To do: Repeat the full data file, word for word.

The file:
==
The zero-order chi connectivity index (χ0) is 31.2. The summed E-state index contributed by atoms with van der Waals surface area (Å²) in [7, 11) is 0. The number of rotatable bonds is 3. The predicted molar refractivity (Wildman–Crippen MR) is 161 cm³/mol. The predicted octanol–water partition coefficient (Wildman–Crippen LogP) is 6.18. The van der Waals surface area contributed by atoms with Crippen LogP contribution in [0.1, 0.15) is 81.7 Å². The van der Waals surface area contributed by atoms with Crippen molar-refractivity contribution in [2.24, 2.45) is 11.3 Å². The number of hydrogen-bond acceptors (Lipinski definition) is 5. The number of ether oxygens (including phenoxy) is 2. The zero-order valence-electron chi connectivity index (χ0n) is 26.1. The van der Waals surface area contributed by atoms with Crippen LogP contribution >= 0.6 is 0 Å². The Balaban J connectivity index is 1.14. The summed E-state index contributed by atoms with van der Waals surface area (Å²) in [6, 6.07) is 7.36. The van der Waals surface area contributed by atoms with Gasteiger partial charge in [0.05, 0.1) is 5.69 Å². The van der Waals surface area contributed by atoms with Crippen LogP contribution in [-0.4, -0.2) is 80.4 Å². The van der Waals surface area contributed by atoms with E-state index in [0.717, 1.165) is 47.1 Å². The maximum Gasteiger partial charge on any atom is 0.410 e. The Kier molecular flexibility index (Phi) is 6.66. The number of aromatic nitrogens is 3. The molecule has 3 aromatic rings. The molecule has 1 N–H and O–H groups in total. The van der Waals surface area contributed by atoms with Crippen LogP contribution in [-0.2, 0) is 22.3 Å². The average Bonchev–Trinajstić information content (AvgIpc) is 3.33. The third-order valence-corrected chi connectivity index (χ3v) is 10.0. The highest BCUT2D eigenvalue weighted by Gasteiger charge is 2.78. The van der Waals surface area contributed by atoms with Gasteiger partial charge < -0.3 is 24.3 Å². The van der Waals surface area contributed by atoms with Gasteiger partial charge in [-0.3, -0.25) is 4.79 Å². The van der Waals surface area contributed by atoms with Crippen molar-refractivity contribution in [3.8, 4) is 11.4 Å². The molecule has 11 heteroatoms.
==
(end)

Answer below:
The zero-order chi connectivity index (χ0) is 31.2. The summed E-state index contributed by atoms with van der Waals surface area (Å²) in [7, 11) is 0. The number of rotatable bonds is 3. The predicted molar refractivity (Wildman–Crippen MR) is 161 cm³/mol. The predicted octanol–water partition coefficient (Wildman–Crippen LogP) is 6.18. The van der Waals surface area contributed by atoms with Crippen LogP contribution in [0.1, 0.15) is 81.7 Å². The van der Waals surface area contributed by atoms with Crippen molar-refractivity contribution in [2.24, 2.45) is 11.3 Å². The number of hydrogen-bond acceptors (Lipinski definition) is 5. The number of ether oxygens (including phenoxy) is 2. The zero-order valence-electron chi connectivity index (χ0n) is 26.1. The van der Waals surface area contributed by atoms with Crippen LogP contribution >= 0.6 is 0 Å². The Balaban J connectivity index is 1.14. The summed E-state index contributed by atoms with van der Waals surface area (Å²) in [6, 6.07) is 7.36. The van der Waals surface area contributed by atoms with Gasteiger partial charge in [0.05, 0.1) is 5.69 Å². The van der Waals surface area contributed by atoms with Crippen LogP contribution in [-0.4, -0.2) is 80.4 Å². The van der Waals surface area contributed by atoms with E-state index in [0.717, 1.165) is 47.1 Å². The maximum Gasteiger partial charge on any atom is 0.410 e. The Kier molecular flexibility index (Phi) is 6.66. The number of aromatic nitrogens is 3. The molecule has 3 aromatic rings. The molecule has 1 N–H and O–H groups in total. The van der Waals surface area contributed by atoms with Crippen LogP contribution in [-0.2, 0) is 22.3 Å². The average Bonchev–Trinajstić information content (AvgIpc) is 3.33. The third-order valence-corrected chi connectivity index (χ3v) is 10.0. The highest BCUT2D eigenvalue weighted by Gasteiger charge is 2.78. The van der Waals surface area contributed by atoms with Gasteiger partial charge < -0.3 is 24.3 Å². The van der Waals surface area contributed by atoms with Gasteiger partial charge in [-0.3, -0.25) is 4.79 Å². The van der Waals surface area contributed by atoms with Crippen molar-refractivity contribution in [3.8, 4) is 11.4 Å². The molecule has 11 heteroatoms.